With the country caught in the eye of the recent corruption storm that surrounds FIFA and the awarding of the 2022 World Cup, many outlets have been leveling accusations against our governing bodies.

Allegations abound

There are countless examples.

As recently as 2014, major British newspaper The Guardian used loaded and unhelpful language to describe working conditions throughout Qatar.


Guardian front page

The Washington Post also jumped on this bandwagon with minimal evidence and was forced to issue a retraction after posting a hugely inflammatory and misleading graphic relating to fatalities in Qatar’s construction industry.

This is just the tip of the iceberg from the aforementioned publication, which like a dog with a bone continues to pursue this line of reporting.

Meanwhile, Amnesty International has made similar claims, as have the BBC, and CNN.

Anecdotal stories have also been reported as cold hard fact, and the reputation of Qatar is suffering globally as a result.

Protective laws

In the face of such media prosecution, and as a Qatari national possessing knowledge as well as a first-person perspective as to what truly occurs in our country and how our workers are treated with respect and dignity, I feel compelled to take some steps to separate facts from fiction and begin an educated defense.

Qatar’s labor laws were last amended in 2004, in a decree signed by Hamad Bin Khalifa Al-Thani; further amendments were introduced in December.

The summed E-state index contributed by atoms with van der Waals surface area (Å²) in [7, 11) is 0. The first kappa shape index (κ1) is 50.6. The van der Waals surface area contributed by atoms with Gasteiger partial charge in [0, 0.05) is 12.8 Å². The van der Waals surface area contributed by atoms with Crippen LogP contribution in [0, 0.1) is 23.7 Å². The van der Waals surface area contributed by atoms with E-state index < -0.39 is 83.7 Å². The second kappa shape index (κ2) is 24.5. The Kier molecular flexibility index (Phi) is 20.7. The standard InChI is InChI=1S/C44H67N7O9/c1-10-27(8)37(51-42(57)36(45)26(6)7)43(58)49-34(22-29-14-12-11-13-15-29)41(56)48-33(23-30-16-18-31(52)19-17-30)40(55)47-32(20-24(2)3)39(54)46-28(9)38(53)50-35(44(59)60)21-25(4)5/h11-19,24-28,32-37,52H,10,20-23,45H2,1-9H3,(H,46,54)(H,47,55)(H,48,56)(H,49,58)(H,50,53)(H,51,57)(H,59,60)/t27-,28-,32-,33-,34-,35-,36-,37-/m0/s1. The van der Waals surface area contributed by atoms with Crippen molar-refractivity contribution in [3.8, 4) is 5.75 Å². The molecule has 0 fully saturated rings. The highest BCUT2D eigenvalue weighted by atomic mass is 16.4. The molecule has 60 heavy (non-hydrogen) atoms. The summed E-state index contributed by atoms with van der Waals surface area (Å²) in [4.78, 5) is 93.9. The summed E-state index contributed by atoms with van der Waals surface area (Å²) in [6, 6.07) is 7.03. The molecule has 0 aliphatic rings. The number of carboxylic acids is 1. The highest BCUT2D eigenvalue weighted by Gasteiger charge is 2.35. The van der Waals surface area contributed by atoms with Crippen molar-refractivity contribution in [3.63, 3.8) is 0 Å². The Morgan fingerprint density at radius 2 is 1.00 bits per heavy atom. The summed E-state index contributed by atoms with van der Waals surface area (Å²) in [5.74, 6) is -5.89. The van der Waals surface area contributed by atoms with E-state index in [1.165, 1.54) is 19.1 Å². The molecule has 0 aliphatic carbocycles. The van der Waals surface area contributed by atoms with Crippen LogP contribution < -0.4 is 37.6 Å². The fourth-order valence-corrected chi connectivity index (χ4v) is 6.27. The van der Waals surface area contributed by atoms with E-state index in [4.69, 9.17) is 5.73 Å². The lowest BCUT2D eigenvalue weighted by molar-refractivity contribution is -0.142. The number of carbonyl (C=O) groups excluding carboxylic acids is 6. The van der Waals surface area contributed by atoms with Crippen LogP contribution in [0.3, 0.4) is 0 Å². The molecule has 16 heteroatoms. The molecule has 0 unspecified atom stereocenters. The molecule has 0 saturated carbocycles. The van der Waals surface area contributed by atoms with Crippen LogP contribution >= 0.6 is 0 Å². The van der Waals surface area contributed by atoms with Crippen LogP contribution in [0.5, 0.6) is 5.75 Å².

Shrief Fadl / Flickr

Workers walk along a street in Doha

Contrary to the beliefs peddled by certain media outlets, Qatari construction workers are not thrust into dangerous working conditions without the appropriate preparation and education.

Indeed, Article 11 of the Labour Law State of Qatar, which is available to the public and viewable by anybody upon request, states that full training is a legal requirement, and a non-negotiable responsibility of any employer.

On a similar note, Health and Safety regulations are laid out in Article 42.

This states that all workers must ensure they are physically capable of performing the tasks asked of them, and that they must also ensure that neither they nor their colleagues are placed in any physical danger.

Reem Saad / Doha News

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Article 44, meanwhile, protects the rights of the worker, stating that they must be suitably equipped to perform the tasks assigned, and that if reasons out of the individual’s control dictate that they are unable to do so, they are still to be treated as though they completed the task at hand.

Articles 99 to 115 continue to lay out very firm Health and Safety laws to protect workers, with great responsibility and legal responsibility placed at the feet of the employers.


Of course, laying down these laws is only part of the battle; enforcing them is quite another.

After all, by the letter of the law it is illegal to rip a copy of your favorite CD to your computer, but nobody is breaking down any doors for that.

Huge improvements are being made, such as the construction of a “Labor City”, a state-of-the-art accommodation complex that houses migrant workers.

Peter Kovessy

A street at Labor City, on the outskirts of Doha

Even The Guardian had to begrudgingly accept that this is a positive step, though naturally they also find the time to make allegations of mistreatment in the same article.